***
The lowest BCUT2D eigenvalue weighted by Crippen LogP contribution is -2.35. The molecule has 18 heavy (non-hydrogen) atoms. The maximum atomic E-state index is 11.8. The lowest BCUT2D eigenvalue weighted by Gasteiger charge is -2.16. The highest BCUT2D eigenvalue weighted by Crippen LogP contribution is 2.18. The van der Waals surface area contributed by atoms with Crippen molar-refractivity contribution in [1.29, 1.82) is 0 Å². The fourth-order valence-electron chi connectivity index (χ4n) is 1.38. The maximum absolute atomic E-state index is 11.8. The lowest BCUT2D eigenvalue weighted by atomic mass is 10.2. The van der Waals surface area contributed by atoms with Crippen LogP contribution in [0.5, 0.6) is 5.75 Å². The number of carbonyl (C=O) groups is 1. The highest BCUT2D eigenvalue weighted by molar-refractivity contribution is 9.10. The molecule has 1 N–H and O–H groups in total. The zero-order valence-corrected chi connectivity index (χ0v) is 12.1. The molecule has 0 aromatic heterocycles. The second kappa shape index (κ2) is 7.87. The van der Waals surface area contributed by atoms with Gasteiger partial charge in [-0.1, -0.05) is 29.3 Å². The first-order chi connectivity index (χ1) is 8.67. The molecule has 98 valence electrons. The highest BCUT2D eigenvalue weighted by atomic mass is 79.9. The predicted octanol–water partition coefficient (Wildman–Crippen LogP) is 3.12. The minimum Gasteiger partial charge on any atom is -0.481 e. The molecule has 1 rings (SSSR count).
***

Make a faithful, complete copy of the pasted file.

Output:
The lowest BCUT2D eigenvalue weighted by Crippen LogP contribution is -2.35. The molecule has 18 heavy (non-hydrogen) atoms. The maximum atomic E-state index is 11.8. The lowest BCUT2D eigenvalue weighted by Gasteiger charge is -2.16. The highest BCUT2D eigenvalue weighted by Crippen LogP contribution is 2.18. The van der Waals surface area contributed by atoms with Crippen molar-refractivity contribution in [1.29, 1.82) is 0 Å². The fourth-order valence-electron chi connectivity index (χ4n) is 1.38. The maximum absolute atomic E-state index is 11.8. The lowest BCUT2D eigenvalue weighted by atomic mass is 10.2. The van der Waals surface area contributed by atoms with Crippen LogP contribution in [0.5, 0.6) is 5.75 Å². The number of carbonyl (C=O) groups is 1. The highest BCUT2D eigenvalue weighted by molar-refractivity contribution is 9.10. The molecule has 1 N–H and O–H groups in total. The zero-order valence-corrected chi connectivity index (χ0v) is 12.1. The molecule has 0 aromatic heterocycles. The second kappa shape index (κ2) is 7.87. The van der Waals surface area contributed by atoms with Gasteiger partial charge in [-0.1, -0.05) is 29.3 Å². The first-order chi connectivity index (χ1) is 8.67. The molecule has 98 valence electrons. The highest BCUT2D eigenvalue weighted by atomic mass is 79.9. The predicted octanol–water partition coefficient (Wildman–Crippen LogP) is 3.12. The minimum Gasteiger partial charge on any atom is -0.481 e. The molecule has 1 rings (SSSR count).